Let’s Get Physical: The Rise of Women’s Empowerment Through Fitness

Many think that the infectious energy and dynamic workouts of Jane Fonda revolutionised the realm of fitness and activewear to this day. And although Fonda propelled women’s empowerment through fitness by bringing physical activity to the mainstream, the narrative surrounding women’s fitness began to—very slowly—evolve way before, entwined with concepts of womanhood and emancipation. In fact, to look at the history of women in fitness is to look at the evolution of the female body as a source of power.

Until the beginning of the last century, societal norms dictated that women should steer clear of any form of rigorous exercise, with sweat being deemed almost taboo, an affront to femininity itself. These norms derived from the essentialist definition of women as weak, inferior and unapt—a subversive correlation to their mental faculties. And so engaging in mental or physical activities was deemed not only socially inappropriate but biologically restrictive. The female body was then by constitution a place for limitations, not a place for growth and fulfilment.

Empowerment through fitness vs. the self-fulfilling prophecy of being weak

Pointing to the self-fulfilling prophecy that women were made weak, British writer Mary Wollstonecraft argues in A Vindication of the Rights of Woman (1792), one of the earliest works of feminist thought, that women should receive rational education and be encouraged to train their bodies to become self-sufficient humans and acquire better qualities to fulfil their role in society. In this text, Wollstonecraft argues that women are taught to be beautiful and pleasing but aren’t given the tools to become fully humans as their male counterparts.

women in fitness, sweating, doing kickboxing in heels
Getty Images by Bettmann GI via Women’s Health Mag

But Wollstonecraft goes a step ahead of her generation and many more to come, explaining that both men and women could benefit from frequent mental and physical exercise as a strong body and a strong mind would create a balance for health, being one of the first thinkers to address the link between the body and the mind, seen then as separate or independent from one another, and in other instances, as an obstacle to the other—only think of Oscar Wilde’s view on exercise, which epitomised the spirit of the time a century after Wollstonecraft (1895): “the only possible form of exercise is to talk, not to walk.” In fact, back in the day, lumpy flesh was considered to serve a high-functioning brain, besides being synonymous with wealth, reflected in the kings’ much larger size, while thinner bodies were associated with lower capabilities, being women expected to look fragile.

From being pleasing to becoming strong.

This started to change with the first female-only centres in 1920, where women joined wearing dresses, high heels, and pearls—an approach to activewear that restricted their bodies and pinned concepts onto them, or how Wollstonecraft used to say, women were subordinate to the cage that their clothes created.

In the next decades, although it praised fitness, women were still encouraged to avoid sweating in public and this saw the surge of home machines. But as activewear became more functional, sweating became more acceptable too. In the ‘50s, the ‘slimming suit’—a plastic wrap-around piece that increased the sweat rate was developed and used at the ‘reducing salons’ as they called femme-only fitness spaces.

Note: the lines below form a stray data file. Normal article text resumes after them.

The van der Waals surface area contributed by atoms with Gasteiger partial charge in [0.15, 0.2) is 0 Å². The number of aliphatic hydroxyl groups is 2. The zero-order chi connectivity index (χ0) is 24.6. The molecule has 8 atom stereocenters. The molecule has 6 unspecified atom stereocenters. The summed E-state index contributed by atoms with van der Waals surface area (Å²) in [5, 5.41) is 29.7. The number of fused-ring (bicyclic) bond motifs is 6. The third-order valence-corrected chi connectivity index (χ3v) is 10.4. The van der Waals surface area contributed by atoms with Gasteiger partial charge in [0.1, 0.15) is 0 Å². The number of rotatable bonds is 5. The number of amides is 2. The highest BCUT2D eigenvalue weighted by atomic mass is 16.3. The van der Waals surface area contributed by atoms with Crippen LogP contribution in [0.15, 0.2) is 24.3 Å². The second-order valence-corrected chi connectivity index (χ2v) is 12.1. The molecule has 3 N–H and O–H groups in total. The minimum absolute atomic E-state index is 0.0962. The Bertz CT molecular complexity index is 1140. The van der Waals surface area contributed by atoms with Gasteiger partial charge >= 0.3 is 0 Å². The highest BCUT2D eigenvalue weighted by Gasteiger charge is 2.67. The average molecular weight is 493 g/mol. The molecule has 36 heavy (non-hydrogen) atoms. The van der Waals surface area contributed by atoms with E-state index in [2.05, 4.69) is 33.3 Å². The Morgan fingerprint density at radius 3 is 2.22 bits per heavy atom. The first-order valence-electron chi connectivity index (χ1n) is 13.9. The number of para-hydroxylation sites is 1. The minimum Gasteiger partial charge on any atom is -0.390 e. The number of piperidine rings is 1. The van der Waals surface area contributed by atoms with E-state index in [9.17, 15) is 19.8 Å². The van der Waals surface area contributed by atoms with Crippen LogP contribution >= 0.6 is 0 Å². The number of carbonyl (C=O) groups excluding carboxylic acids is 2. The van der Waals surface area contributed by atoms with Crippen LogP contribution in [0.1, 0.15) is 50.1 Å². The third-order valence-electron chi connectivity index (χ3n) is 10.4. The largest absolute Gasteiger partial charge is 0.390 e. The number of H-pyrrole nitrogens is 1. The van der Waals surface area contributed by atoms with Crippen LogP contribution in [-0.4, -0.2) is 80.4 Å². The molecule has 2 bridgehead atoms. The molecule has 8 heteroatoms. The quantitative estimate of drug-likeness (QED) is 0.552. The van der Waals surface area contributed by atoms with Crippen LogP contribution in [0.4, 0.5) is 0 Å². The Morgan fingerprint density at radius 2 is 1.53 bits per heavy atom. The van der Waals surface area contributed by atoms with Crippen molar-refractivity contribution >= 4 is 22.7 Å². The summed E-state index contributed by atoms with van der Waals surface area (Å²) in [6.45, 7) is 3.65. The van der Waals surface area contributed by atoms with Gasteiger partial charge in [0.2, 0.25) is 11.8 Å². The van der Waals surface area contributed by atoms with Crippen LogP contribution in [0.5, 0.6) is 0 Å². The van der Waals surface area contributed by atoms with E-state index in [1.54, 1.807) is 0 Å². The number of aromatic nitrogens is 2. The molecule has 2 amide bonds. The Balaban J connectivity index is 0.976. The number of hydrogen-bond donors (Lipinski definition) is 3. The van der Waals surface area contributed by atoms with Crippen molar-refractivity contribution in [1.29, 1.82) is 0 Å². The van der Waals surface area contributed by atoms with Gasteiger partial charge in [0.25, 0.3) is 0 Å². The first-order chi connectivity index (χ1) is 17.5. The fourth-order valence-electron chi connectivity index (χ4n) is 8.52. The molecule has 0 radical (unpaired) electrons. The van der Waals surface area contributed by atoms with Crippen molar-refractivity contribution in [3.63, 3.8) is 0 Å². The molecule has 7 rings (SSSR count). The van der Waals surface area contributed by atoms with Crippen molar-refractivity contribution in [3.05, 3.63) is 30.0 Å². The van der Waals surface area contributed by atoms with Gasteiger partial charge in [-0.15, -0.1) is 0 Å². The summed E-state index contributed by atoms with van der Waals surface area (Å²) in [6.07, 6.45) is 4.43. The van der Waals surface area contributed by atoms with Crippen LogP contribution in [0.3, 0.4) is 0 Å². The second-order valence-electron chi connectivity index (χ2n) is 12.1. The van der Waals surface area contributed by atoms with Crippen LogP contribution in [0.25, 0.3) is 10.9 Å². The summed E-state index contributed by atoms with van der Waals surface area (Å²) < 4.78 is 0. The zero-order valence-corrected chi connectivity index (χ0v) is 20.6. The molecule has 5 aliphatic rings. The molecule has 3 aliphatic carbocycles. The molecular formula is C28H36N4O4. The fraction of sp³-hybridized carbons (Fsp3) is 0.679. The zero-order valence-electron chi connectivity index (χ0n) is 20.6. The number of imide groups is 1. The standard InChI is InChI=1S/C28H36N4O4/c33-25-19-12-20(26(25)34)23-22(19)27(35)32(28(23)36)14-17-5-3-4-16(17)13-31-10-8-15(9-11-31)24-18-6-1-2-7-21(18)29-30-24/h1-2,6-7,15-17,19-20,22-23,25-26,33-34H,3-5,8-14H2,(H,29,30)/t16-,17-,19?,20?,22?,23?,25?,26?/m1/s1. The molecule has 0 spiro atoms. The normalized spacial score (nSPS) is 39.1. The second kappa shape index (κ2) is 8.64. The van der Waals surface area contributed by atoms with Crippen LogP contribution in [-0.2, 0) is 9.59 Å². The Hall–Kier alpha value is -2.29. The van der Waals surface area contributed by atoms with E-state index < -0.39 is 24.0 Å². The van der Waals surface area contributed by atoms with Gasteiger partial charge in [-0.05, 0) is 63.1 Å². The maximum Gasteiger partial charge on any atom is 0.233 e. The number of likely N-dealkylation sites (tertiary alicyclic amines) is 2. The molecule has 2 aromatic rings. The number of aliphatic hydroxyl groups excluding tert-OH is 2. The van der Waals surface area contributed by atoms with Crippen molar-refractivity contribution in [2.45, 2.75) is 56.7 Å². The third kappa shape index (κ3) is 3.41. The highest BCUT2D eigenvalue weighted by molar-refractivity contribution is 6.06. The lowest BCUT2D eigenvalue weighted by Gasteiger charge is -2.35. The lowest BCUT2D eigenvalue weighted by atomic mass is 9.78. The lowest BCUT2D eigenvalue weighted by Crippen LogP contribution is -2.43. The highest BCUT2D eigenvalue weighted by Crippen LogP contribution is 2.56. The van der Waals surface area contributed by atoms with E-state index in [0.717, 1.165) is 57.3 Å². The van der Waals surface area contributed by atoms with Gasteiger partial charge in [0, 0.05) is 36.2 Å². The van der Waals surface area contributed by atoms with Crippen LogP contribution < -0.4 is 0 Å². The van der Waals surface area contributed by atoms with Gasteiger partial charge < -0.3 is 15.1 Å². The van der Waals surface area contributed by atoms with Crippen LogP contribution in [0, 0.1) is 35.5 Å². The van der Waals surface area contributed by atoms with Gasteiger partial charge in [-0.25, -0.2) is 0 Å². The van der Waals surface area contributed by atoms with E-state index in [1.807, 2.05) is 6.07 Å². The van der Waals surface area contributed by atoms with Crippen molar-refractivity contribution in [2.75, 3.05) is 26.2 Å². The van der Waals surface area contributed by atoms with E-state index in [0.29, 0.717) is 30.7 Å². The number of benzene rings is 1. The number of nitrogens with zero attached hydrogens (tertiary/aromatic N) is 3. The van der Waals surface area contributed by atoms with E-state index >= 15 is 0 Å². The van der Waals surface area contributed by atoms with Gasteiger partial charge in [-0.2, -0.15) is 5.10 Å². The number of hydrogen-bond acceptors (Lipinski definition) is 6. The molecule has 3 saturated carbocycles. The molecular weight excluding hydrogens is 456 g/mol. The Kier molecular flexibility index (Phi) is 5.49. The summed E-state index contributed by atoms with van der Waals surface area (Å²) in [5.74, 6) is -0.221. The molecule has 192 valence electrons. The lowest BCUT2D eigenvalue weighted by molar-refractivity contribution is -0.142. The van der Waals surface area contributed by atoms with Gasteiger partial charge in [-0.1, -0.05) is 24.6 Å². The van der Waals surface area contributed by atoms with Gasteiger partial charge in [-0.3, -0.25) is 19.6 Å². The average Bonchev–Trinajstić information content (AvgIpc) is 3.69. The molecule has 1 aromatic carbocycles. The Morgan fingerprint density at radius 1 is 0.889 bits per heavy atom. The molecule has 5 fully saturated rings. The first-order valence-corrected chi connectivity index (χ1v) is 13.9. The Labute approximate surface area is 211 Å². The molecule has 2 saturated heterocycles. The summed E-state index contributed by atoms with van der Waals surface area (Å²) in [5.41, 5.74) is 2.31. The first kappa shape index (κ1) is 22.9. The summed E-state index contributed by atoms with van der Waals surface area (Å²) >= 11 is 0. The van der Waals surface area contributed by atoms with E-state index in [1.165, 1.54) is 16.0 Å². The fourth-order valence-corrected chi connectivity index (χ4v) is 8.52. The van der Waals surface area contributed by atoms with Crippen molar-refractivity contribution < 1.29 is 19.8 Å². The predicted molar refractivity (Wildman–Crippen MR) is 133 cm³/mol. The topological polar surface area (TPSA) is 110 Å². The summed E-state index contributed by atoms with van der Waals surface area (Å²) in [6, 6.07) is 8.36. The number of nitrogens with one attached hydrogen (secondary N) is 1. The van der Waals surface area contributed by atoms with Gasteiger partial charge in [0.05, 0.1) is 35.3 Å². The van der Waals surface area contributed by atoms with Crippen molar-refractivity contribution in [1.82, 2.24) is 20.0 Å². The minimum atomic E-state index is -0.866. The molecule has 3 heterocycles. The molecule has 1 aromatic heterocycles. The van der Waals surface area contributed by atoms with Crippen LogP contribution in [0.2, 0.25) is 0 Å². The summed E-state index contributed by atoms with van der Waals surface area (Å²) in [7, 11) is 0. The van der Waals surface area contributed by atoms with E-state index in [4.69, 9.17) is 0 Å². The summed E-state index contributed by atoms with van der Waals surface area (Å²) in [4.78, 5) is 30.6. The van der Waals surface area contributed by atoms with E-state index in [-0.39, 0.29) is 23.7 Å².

The decades between the ‘50s and the ‘80s were coupled with radical ideas that paved the way to Jane Fonda’s success. Refuged in London, German dancer Lotte Berk invented Barre based on the idea of creating a workout that would allow women to become both strong and in touch with their sexuality. While Berk was promising dancers’ bodies and sensuality, Bonnie Prudden sold the idea of fitness as the gate to beauty. Strength and cosmetic transformation become every time more intertwined.

Let’s Get Physical: The Rise of Women's Empowerment Through Fitness
Getty Images by Roger Wood via Womenshealth

The attention that fitness was garnering didn’t come without backlash. These decades were tainted with rumours that exercise would turn women barren, queer, and incapable of finding a husband. By the time Fonda’s aerobic-workout videos started to sell—with Olivia Newton John’s hit Physical singing to the decade of leg warmers—becoming lean was the goal and gaining muscles wasn’t. The decade of the ‘90s saw the rise of female bodybuilders and with it the idea that women could be as strong as men.

It’s incredible to think that today fitness as much as activewear informs our everyday experience. Performance-focused products are released every day, fitness gurus offer advice to achieve all kinds of goals, and workout studios rise everywhere. Although the history of women’s fitness entwines the path towards self-confidence, emancipation, and the celebration of sexuality, unrealistic beauty standards continue to be pinned onto the female body. While fitness is becoming an unattainable concept that involves expensive memberships and performance clothes that exclude many from participating, women’s empowerment through fitness has led the way to new forms of reclaiming their own bodies through movement such as twerking, considered by many a tool of self-empowerment.

*Header: Education Image Contributor Getty via Inside Hook